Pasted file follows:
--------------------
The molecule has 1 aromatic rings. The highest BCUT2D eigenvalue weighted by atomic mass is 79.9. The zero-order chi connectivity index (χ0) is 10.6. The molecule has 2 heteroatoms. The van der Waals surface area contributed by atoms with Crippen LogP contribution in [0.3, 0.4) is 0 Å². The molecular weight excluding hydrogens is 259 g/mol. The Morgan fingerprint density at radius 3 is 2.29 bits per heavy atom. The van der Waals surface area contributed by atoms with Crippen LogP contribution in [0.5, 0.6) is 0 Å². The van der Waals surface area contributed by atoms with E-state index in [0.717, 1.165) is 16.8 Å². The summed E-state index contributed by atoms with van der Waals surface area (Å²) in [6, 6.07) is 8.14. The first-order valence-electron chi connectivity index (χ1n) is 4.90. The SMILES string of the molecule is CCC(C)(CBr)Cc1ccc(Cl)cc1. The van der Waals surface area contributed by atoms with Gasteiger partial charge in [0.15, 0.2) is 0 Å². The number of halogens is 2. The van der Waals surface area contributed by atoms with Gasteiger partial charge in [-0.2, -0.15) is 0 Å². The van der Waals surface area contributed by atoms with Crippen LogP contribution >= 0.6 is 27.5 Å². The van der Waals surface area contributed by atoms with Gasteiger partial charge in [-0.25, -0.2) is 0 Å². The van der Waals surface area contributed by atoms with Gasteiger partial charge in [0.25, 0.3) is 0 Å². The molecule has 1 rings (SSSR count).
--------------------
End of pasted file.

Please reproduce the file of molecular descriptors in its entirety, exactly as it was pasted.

The molecule has 1 aromatic rings. The highest BCUT2D eigenvalue weighted by atomic mass is 79.9. The zero-order chi connectivity index (χ0) is 10.6. The molecule has 2 heteroatoms. The van der Waals surface area contributed by atoms with Crippen LogP contribution in [0.3, 0.4) is 0 Å². The molecular weight excluding hydrogens is 259 g/mol. The Morgan fingerprint density at radius 3 is 2.29 bits per heavy atom. The van der Waals surface area contributed by atoms with Crippen LogP contribution in [0.5, 0.6) is 0 Å². The van der Waals surface area contributed by atoms with E-state index in [0.717, 1.165) is 16.8 Å². The summed E-state index contributed by atoms with van der Waals surface area (Å²) in [6, 6.07) is 8.14. The first-order valence-electron chi connectivity index (χ1n) is 4.90. The SMILES string of the molecule is CCC(C)(CBr)Cc1ccc(Cl)cc1. The van der Waals surface area contributed by atoms with Gasteiger partial charge in [0.15, 0.2) is 0 Å². The number of halogens is 2. The van der Waals surface area contributed by atoms with Gasteiger partial charge in [-0.2, -0.15) is 0 Å². The van der Waals surface area contributed by atoms with Crippen LogP contribution >= 0.6 is 27.5 Å². The van der Waals surface area contributed by atoms with Gasteiger partial charge in [-0.25, -0.2) is 0 Å². The van der Waals surface area contributed by atoms with Gasteiger partial charge in [0.25, 0.3) is 0 Å². The molecule has 1 rings (SSSR count).